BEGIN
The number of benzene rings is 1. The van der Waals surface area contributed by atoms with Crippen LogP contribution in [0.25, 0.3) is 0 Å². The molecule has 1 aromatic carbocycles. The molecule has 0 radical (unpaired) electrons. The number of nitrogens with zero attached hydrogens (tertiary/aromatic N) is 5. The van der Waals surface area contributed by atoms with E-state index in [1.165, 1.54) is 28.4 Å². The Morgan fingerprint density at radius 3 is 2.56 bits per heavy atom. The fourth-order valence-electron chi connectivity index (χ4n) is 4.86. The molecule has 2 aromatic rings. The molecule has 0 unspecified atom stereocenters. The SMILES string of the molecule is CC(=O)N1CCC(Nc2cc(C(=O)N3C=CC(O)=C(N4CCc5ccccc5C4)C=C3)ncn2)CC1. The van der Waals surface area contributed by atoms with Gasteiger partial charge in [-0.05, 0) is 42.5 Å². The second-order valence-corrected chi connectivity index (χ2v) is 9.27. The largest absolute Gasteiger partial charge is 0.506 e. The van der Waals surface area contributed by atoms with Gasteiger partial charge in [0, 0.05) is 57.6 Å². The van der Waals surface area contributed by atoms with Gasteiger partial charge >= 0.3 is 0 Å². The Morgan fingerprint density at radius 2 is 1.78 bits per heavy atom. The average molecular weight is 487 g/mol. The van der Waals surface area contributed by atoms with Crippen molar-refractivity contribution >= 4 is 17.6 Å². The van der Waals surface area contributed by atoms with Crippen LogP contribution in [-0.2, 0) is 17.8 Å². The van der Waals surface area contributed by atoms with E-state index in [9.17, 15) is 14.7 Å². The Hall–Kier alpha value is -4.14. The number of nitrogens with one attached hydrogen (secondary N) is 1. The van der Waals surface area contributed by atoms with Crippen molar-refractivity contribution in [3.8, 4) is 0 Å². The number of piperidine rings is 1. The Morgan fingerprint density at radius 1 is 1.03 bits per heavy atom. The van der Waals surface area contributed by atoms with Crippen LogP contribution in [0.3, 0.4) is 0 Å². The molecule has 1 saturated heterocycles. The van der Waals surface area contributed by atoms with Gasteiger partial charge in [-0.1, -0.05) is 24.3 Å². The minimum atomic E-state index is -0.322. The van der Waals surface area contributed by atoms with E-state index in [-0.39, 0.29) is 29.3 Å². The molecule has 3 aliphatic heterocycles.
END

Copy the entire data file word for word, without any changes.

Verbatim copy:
The number of benzene rings is 1. The van der Waals surface area contributed by atoms with Crippen LogP contribution in [0.25, 0.3) is 0 Å². The molecule has 1 aromatic carbocycles. The molecule has 0 radical (unpaired) electrons. The number of nitrogens with zero attached hydrogens (tertiary/aromatic N) is 5. The van der Waals surface area contributed by atoms with E-state index in [1.165, 1.54) is 28.4 Å². The Morgan fingerprint density at radius 3 is 2.56 bits per heavy atom. The fourth-order valence-electron chi connectivity index (χ4n) is 4.86. The molecule has 2 aromatic rings. The molecule has 0 unspecified atom stereocenters. The SMILES string of the molecule is CC(=O)N1CCC(Nc2cc(C(=O)N3C=CC(O)=C(N4CCc5ccccc5C4)C=C3)ncn2)CC1. The van der Waals surface area contributed by atoms with Gasteiger partial charge in [-0.05, 0) is 42.5 Å². The second-order valence-corrected chi connectivity index (χ2v) is 9.27. The largest absolute Gasteiger partial charge is 0.506 e. The van der Waals surface area contributed by atoms with Gasteiger partial charge in [0, 0.05) is 57.6 Å². The van der Waals surface area contributed by atoms with Gasteiger partial charge >= 0.3 is 0 Å². The Morgan fingerprint density at radius 2 is 1.78 bits per heavy atom. The average molecular weight is 487 g/mol. The van der Waals surface area contributed by atoms with Crippen molar-refractivity contribution >= 4 is 17.6 Å². The van der Waals surface area contributed by atoms with Crippen LogP contribution in [-0.2, 0) is 17.8 Å². The van der Waals surface area contributed by atoms with E-state index in [9.17, 15) is 14.7 Å². The Hall–Kier alpha value is -4.14. The number of nitrogens with one attached hydrogen (secondary N) is 1. The van der Waals surface area contributed by atoms with Crippen molar-refractivity contribution in [3.8, 4) is 0 Å². The number of piperidine rings is 1. The Morgan fingerprint density at radius 1 is 1.03 bits per heavy atom. The van der Waals surface area contributed by atoms with Crippen LogP contribution in [0.3, 0.4) is 0 Å². The molecule has 1 saturated heterocycles. The van der Waals surface area contributed by atoms with Gasteiger partial charge in [-0.1, -0.05) is 24.3 Å². The minimum atomic E-state index is -0.322. The van der Waals surface area contributed by atoms with E-state index in [-0.39, 0.29) is 29.3 Å². The molecule has 3 aliphatic heterocycles.